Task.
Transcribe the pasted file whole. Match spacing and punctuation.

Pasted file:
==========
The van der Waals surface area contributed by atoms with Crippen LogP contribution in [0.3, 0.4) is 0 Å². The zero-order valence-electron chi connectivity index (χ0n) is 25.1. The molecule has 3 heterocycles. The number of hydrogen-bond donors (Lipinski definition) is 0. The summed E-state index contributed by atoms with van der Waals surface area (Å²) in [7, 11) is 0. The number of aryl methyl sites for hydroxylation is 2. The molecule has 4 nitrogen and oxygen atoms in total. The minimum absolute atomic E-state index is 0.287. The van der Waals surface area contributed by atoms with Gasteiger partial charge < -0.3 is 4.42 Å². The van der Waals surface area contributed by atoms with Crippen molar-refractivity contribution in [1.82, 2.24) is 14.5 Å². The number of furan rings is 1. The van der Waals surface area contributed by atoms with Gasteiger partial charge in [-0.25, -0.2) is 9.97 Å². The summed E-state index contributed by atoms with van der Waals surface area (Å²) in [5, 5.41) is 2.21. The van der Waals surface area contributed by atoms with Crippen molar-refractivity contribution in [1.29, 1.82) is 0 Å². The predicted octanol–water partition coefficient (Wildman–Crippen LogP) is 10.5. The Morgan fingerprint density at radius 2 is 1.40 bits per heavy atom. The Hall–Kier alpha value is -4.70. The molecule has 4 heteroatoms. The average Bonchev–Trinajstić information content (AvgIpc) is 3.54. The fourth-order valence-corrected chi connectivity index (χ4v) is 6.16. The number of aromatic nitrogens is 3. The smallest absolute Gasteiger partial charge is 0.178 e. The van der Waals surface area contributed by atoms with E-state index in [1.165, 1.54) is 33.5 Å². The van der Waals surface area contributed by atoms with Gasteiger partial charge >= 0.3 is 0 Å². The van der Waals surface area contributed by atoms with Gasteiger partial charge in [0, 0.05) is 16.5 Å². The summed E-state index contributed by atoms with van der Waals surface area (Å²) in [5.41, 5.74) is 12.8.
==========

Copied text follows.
The van der Waals surface area contributed by atoms with Crippen LogP contribution in [0.3, 0.4) is 0 Å². The zero-order valence-electron chi connectivity index (χ0n) is 25.1. The molecule has 3 heterocycles. The number of hydrogen-bond donors (Lipinski definition) is 0. The summed E-state index contributed by atoms with van der Waals surface area (Å²) in [7, 11) is 0. The number of aryl methyl sites for hydroxylation is 2. The molecule has 4 nitrogen and oxygen atoms in total. The minimum absolute atomic E-state index is 0.287. The van der Waals surface area contributed by atoms with Gasteiger partial charge < -0.3 is 4.42 Å². The van der Waals surface area contributed by atoms with Crippen molar-refractivity contribution in [1.82, 2.24) is 14.5 Å². The number of furan rings is 1. The van der Waals surface area contributed by atoms with Gasteiger partial charge in [-0.25, -0.2) is 9.97 Å². The summed E-state index contributed by atoms with van der Waals surface area (Å²) in [5, 5.41) is 2.21. The van der Waals surface area contributed by atoms with Crippen molar-refractivity contribution in [1.29, 1.82) is 0 Å². The predicted octanol–water partition coefficient (Wildman–Crippen LogP) is 10.5. The Morgan fingerprint density at radius 2 is 1.40 bits per heavy atom. The Hall–Kier alpha value is -4.70. The molecule has 4 heteroatoms. The average Bonchev–Trinajstić information content (AvgIpc) is 3.54. The fourth-order valence-corrected chi connectivity index (χ4v) is 6.16. The number of aromatic nitrogens is 3. The smallest absolute Gasteiger partial charge is 0.178 e. The van der Waals surface area contributed by atoms with E-state index in [1.165, 1.54) is 33.5 Å². The van der Waals surface area contributed by atoms with Gasteiger partial charge >= 0.3 is 0 Å². The van der Waals surface area contributed by atoms with Gasteiger partial charge in [0, 0.05) is 16.5 Å². The summed E-state index contributed by atoms with van der Waals surface area (Å²) in [5.41, 5.74) is 12.8.